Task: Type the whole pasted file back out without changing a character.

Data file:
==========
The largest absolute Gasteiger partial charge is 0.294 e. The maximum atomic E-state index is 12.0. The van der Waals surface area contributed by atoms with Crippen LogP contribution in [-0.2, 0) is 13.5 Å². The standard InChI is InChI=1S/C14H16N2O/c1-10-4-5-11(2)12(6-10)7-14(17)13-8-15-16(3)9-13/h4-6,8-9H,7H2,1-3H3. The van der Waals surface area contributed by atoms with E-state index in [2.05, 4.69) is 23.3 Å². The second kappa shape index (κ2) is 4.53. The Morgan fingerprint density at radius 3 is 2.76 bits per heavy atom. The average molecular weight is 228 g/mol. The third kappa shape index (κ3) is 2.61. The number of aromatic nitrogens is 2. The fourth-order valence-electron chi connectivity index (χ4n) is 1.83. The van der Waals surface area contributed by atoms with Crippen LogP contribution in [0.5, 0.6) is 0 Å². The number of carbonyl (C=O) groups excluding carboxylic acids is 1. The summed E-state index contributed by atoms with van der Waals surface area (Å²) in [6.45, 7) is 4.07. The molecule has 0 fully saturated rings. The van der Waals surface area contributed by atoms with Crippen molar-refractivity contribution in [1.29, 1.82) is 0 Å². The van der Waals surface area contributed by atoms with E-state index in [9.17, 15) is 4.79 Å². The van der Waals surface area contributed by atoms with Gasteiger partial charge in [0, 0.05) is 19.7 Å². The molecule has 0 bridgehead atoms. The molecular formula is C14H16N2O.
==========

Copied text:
The largest absolute Gasteiger partial charge is 0.294 e. The maximum atomic E-state index is 12.0. The van der Waals surface area contributed by atoms with Crippen LogP contribution in [-0.2, 0) is 13.5 Å². The standard InChI is InChI=1S/C14H16N2O/c1-10-4-5-11(2)12(6-10)7-14(17)13-8-15-16(3)9-13/h4-6,8-9H,7H2,1-3H3. The van der Waals surface area contributed by atoms with E-state index in [2.05, 4.69) is 23.3 Å². The second kappa shape index (κ2) is 4.53. The Morgan fingerprint density at radius 3 is 2.76 bits per heavy atom. The average molecular weight is 228 g/mol. The third kappa shape index (κ3) is 2.61. The number of aromatic nitrogens is 2. The fourth-order valence-electron chi connectivity index (χ4n) is 1.83. The van der Waals surface area contributed by atoms with Crippen LogP contribution in [0.5, 0.6) is 0 Å². The number of carbonyl (C=O) groups excluding carboxylic acids is 1. The summed E-state index contributed by atoms with van der Waals surface area (Å²) in [6.45, 7) is 4.07. The molecule has 0 fully saturated rings. The van der Waals surface area contributed by atoms with Crippen molar-refractivity contribution in [1.29, 1.82) is 0 Å². The van der Waals surface area contributed by atoms with E-state index in [9.17, 15) is 4.79 Å². The van der Waals surface area contributed by atoms with Gasteiger partial charge in [0, 0.05) is 19.7 Å². The molecule has 0 bridgehead atoms. The molecular formula is C14H16N2O.